If you are facing an Employment Tax Audit from the Internal Revenue Service (IRS) then you should be prepared to provide information regarding your state employment tax obligations. The California Unemployment Insurance Code (CUIC) and the Government Code authorize the Employment Development Department (EDD) to conduct payroll tax audits of businesses operating in California. The audit ensures that benefit coverage is provided for workers who are entitled to such coverage under the law.
Typically, the EDD audit will start with an entrance interview explaining the purpose of the audit and gather general information. It is a great time to ask questions and understand the process so you know what you are facing. They may request accounting records from the last three years. By reviewing your books and records, the goal is to verify business ownership, proper classification of employees, and reports of gross/taxable wages.
You can speed up the process with compiling the following documents and providing them to the auditor:
- Check registers, check stubs, canceled checks, and bank statements
- General ledger and general journal
- Annual financial statements (income and expense
statements, balance sheet, etc.)
- Cash payments records (pay out slips and
- Ownership verification
- City business license
- Board of Equalization sales tax license
- Any license required to operate your business,
such as a liquor license, California State
contractor’s license, etc.
- Written agreements (for example, Partnership
Agreement or Articles of Incorporation)
- Federal/State income tax returns
- Form 1099 series, federal information returns and
Keep in mind that the CUIC requires employers to keep payroll records that are updated regularly and checked for accuracy. It should account for all workers (employed, laid off, on a leave of absence, or an independent contractor) and all payments made. The type of system you use should meet the needs of your business and EDD requirements.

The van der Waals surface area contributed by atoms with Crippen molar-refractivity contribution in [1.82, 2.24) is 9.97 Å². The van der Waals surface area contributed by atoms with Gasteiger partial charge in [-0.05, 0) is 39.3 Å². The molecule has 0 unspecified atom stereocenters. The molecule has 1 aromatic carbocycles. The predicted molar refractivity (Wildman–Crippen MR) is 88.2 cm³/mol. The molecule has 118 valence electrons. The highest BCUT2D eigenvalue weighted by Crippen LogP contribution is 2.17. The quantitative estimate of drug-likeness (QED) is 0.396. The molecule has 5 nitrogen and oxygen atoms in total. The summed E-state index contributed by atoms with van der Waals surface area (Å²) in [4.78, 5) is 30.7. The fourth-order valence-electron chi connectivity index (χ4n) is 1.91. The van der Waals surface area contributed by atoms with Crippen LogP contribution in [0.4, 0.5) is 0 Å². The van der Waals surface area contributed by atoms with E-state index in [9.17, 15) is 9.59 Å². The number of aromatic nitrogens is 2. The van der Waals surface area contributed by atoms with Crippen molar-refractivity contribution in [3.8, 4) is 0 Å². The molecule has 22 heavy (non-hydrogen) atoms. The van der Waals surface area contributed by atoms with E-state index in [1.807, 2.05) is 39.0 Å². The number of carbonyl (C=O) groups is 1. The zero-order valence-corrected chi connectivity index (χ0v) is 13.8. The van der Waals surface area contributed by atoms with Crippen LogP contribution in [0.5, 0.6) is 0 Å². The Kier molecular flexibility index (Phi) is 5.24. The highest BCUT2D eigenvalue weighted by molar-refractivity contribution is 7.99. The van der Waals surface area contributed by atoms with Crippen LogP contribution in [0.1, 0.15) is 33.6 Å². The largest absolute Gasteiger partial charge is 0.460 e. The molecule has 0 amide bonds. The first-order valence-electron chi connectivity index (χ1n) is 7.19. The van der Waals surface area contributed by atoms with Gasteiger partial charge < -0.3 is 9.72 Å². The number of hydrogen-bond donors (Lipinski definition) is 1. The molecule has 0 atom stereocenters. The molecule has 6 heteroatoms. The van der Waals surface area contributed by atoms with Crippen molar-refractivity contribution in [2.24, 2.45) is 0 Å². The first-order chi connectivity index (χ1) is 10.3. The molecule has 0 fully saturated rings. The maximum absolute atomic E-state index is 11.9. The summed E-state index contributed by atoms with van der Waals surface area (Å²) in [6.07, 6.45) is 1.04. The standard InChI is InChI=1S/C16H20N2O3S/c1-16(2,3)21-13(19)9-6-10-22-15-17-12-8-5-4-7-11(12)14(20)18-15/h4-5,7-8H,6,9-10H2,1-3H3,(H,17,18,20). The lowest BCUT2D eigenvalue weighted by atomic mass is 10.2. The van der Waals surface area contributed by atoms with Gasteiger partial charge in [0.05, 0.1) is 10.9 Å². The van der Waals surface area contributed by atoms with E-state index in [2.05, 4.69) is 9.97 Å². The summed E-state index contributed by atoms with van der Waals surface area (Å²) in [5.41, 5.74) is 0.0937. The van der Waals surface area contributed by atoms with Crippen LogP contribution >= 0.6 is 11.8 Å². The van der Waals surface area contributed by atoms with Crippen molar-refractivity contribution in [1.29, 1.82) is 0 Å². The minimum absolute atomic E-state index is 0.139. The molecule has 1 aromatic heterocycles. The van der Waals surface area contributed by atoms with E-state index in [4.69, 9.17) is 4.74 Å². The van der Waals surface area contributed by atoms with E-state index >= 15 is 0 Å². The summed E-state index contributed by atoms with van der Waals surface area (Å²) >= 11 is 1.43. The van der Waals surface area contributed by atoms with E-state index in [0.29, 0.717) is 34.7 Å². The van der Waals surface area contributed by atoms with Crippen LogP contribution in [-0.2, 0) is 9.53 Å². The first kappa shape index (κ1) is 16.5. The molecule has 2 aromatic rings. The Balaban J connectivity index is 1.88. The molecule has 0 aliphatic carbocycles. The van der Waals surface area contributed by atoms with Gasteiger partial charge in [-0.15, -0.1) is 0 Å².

Once they’ve reviewed initial documents and all additional information that may have been requested by the auditor – they will conduct an exit interview to discuss findings. Results may include a no change audit (in which no differences are found), an overpayment (a credit or refund may be issued), an underpayment (differences will be assessed) or both over- and under-payment. In order to appeal – you must submit a petition for a hearing before an Administrative Law Judge.
We tried to breakdown and simplify the process for you, but it is much easier with a tax professional by your side. IRS Audit Group of Beverly Hills is eager to be your designated representative during this time. We can communicate with the IRS on your behalf and reduce the stress that comes along with an audit. While the process is nerve wrecking, it can be made a breeze if you have all documents sorted and ready at all times. IRS Audit Group can assist with all of you tax needs, from filing to facing a tax audit. Give us a call to learn more and check out IRS Audit Group Newport Beach as well!